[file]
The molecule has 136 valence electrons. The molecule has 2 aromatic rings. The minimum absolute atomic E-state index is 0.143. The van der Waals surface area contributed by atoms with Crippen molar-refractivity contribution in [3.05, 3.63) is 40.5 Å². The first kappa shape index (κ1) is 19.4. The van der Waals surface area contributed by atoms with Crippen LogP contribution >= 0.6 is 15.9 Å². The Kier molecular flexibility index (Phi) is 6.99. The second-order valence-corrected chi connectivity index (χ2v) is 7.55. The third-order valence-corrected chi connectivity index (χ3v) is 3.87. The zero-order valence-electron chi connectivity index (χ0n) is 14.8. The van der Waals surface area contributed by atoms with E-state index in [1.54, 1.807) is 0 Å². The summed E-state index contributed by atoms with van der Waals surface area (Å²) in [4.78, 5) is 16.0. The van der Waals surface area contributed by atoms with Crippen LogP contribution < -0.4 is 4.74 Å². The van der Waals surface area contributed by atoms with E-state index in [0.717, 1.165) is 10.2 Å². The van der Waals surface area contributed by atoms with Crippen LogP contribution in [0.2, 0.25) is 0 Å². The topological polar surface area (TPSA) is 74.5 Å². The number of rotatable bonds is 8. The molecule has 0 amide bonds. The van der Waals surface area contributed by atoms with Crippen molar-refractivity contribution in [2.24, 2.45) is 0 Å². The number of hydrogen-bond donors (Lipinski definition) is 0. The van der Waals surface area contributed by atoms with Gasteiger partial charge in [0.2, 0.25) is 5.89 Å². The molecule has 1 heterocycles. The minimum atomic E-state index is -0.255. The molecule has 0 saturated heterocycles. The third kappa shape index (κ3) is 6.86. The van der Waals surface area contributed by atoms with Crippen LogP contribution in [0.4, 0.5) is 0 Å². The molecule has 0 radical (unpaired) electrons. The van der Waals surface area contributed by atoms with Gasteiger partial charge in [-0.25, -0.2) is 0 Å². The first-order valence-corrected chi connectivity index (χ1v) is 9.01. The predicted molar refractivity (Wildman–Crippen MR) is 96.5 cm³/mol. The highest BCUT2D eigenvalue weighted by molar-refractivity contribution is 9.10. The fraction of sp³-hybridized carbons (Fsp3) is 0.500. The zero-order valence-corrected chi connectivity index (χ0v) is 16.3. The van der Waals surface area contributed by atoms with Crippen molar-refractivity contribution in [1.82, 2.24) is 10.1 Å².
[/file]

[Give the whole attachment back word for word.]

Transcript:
The molecule has 136 valence electrons. The molecule has 2 aromatic rings. The minimum absolute atomic E-state index is 0.143. The van der Waals surface area contributed by atoms with Crippen molar-refractivity contribution in [3.05, 3.63) is 40.5 Å². The first kappa shape index (κ1) is 19.4. The van der Waals surface area contributed by atoms with Crippen LogP contribution >= 0.6 is 15.9 Å². The Kier molecular flexibility index (Phi) is 6.99. The second-order valence-corrected chi connectivity index (χ2v) is 7.55. The third-order valence-corrected chi connectivity index (χ3v) is 3.87. The zero-order valence-electron chi connectivity index (χ0n) is 14.8. The van der Waals surface area contributed by atoms with E-state index in [1.54, 1.807) is 0 Å². The summed E-state index contributed by atoms with van der Waals surface area (Å²) in [4.78, 5) is 16.0. The van der Waals surface area contributed by atoms with Crippen LogP contribution < -0.4 is 4.74 Å². The van der Waals surface area contributed by atoms with E-state index in [0.717, 1.165) is 10.2 Å². The van der Waals surface area contributed by atoms with Crippen LogP contribution in [0.2, 0.25) is 0 Å². The topological polar surface area (TPSA) is 74.5 Å². The number of rotatable bonds is 8. The molecule has 0 amide bonds. The van der Waals surface area contributed by atoms with Crippen molar-refractivity contribution in [2.24, 2.45) is 0 Å². The number of hydrogen-bond donors (Lipinski definition) is 0. The van der Waals surface area contributed by atoms with Gasteiger partial charge in [0.2, 0.25) is 5.89 Å². The molecule has 1 heterocycles. The minimum atomic E-state index is -0.255. The molecule has 0 saturated heterocycles. The third kappa shape index (κ3) is 6.86. The van der Waals surface area contributed by atoms with Crippen LogP contribution in [0.4, 0.5) is 0 Å². The molecule has 0 radical (unpaired) electrons. The van der Waals surface area contributed by atoms with Gasteiger partial charge in [-0.25, -0.2) is 0 Å². The first-order valence-corrected chi connectivity index (χ1v) is 9.01. The predicted molar refractivity (Wildman–Crippen MR) is 96.5 cm³/mol. The highest BCUT2D eigenvalue weighted by molar-refractivity contribution is 9.10. The fraction of sp³-hybridized carbons (Fsp3) is 0.500. The zero-order valence-corrected chi connectivity index (χ0v) is 16.3. The van der Waals surface area contributed by atoms with Crippen molar-refractivity contribution in [1.82, 2.24) is 10.1 Å².